This week the Raiders head to Baltimore to face the Ravens. Standing on the opposite sideline and going against their defense will be Michael Crabtree who for three years was Derek Carr’s top target. He was signed to a one-year deal prior to Carr’s second season and played so well that he earned an extension midway through the season.
With his long term contract in hand, he had his second career 1000-yard season as a go-to receiver in the clutch for Derek Carr to lead the Raiders to a 12-3 record.
“I love Crab. Oh my goodness, he helped me so much. Just talking scheme, talking the mindset, leadership, all of those things,” Derek Carr said of Crabtree.
All that love started to wane when the team fell apart last season and the rapport between Crab and Carr went with it. Over the final two games of the season, Crabtree got a total of just five targets and there were reports that he and Carr were no longer on speaking terms.
Crabtree wasn’t happy. Initially it seemed like the team might keep him around and hoped to make it work. Derek Carr says that’s what he wanted and made his feelings known to Crabtree.
“I’ll never forget standing in the hallway just around the corner, begging him, ‘don’t leave bro, please. I promise I’ll throw you the ball,’” Carr said he told Crabtree.
“He had two or three of the best years statistically of his career. And that means a lot to me. I told him I’ll throw it to him. Knowing him he’d want it more, you know, but that’s Crab. And he’s one of the most competitive people that I’ve ever been around and I think the world of him. I miss him, I do. I wish him the best.”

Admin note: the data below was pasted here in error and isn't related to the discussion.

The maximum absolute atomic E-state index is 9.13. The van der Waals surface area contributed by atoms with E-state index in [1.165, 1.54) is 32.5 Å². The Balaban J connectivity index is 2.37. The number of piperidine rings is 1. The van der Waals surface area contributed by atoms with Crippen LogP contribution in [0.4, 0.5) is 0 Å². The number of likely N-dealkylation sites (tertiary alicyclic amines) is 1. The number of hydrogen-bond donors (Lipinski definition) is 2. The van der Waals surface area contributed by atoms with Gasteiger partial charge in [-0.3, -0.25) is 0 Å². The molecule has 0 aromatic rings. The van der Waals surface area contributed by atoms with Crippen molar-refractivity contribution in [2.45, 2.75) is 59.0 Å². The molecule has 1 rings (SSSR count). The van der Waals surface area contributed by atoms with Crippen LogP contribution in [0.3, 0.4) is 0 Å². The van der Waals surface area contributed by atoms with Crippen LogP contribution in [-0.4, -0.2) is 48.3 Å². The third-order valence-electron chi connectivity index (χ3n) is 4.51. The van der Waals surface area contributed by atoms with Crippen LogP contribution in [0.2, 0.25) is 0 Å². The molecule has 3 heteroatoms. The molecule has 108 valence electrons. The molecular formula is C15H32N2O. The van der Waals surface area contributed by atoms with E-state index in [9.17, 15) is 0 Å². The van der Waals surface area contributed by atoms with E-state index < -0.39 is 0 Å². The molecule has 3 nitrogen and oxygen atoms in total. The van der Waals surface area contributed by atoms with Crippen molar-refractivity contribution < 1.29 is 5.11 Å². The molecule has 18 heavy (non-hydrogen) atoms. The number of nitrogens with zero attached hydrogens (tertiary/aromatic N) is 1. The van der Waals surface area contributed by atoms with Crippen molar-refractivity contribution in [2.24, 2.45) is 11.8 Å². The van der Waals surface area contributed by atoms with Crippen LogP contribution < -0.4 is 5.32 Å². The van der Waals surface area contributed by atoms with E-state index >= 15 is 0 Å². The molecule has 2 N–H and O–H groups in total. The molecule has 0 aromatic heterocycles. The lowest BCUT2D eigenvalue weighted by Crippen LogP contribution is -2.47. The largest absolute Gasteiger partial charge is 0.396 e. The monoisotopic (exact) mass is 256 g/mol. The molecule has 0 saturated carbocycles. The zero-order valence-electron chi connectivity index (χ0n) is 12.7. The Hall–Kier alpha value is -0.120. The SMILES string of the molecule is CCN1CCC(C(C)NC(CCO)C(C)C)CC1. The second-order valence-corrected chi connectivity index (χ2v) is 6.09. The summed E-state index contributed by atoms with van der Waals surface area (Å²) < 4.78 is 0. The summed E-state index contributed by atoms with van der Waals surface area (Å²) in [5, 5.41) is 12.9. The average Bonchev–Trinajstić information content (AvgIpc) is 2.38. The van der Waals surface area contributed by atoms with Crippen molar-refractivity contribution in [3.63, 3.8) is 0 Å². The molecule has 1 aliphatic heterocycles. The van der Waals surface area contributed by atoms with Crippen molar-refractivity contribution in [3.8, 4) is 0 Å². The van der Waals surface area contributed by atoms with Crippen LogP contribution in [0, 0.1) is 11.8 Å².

Crabtree caught 25 touchdowns in his three seasons in Oakland. Many of those catches were of the game-winning variety. Especially in 2016 when the majority of the Raiders’ wins came on game-winning drives. The biggest of those came in week seven of the 2017 with the untimed 2-yard pass at the pylon to beat the Chiefs 31-30.
That was the last game-winning touchdown pass between the two. In fact, Derek Carr has not thrown a game-winning touchdown pass to anyone since then — over a year’s time — and both wins this season came on field goals.
The man who was brought in to replace Crabtree, Jordy Nelson, has not been an upgrade. Unlike Crabtree who led the team in receptions each of his three seasons in Oakland, Nelson is a distant third on the team with just 25 catches on 39 targets. That’s nearly half Crabtree’s numbers last season both in catches (49) and targets (78).
“We had a great chemistry,” Carr continued of Crabtree. “We had good moments together on those red zone plays and little hand signals here, me looking at him kind of a deal. We were on a good page and that’s something that you just try and build with all your guys.”
Carr was sure to note that the two “played for years together, so it doesn’t just come overnight,” but he and Crabtree had instant chemistry. Their first 10 games together were better than either the great 2016 season or last season. That first ten games Crabtree caught 57 passes for 696 yards and 5 touchdowns.
Crabtree’s numbers in Baltimore this season are similar to what he put up in Oakland in 2017. His 42 catches for 479 yards are third on the Ravens and would be second on the Raiders behind only tight end Jared Cook (577). Mainly because the Raiders have a completely depleted receiving corps, having traded Amari Cooper and losing Martavis Bryant, Jordy Nelson, and Brandon LaFell to injuries.
The 31-year-old Crabtree had just one catch for 7 yards last week with rookie quarterback Lamar Jackson making his first start. They will see if they can establish chemistry against Crabtree’s former team Sunday in Baltimore.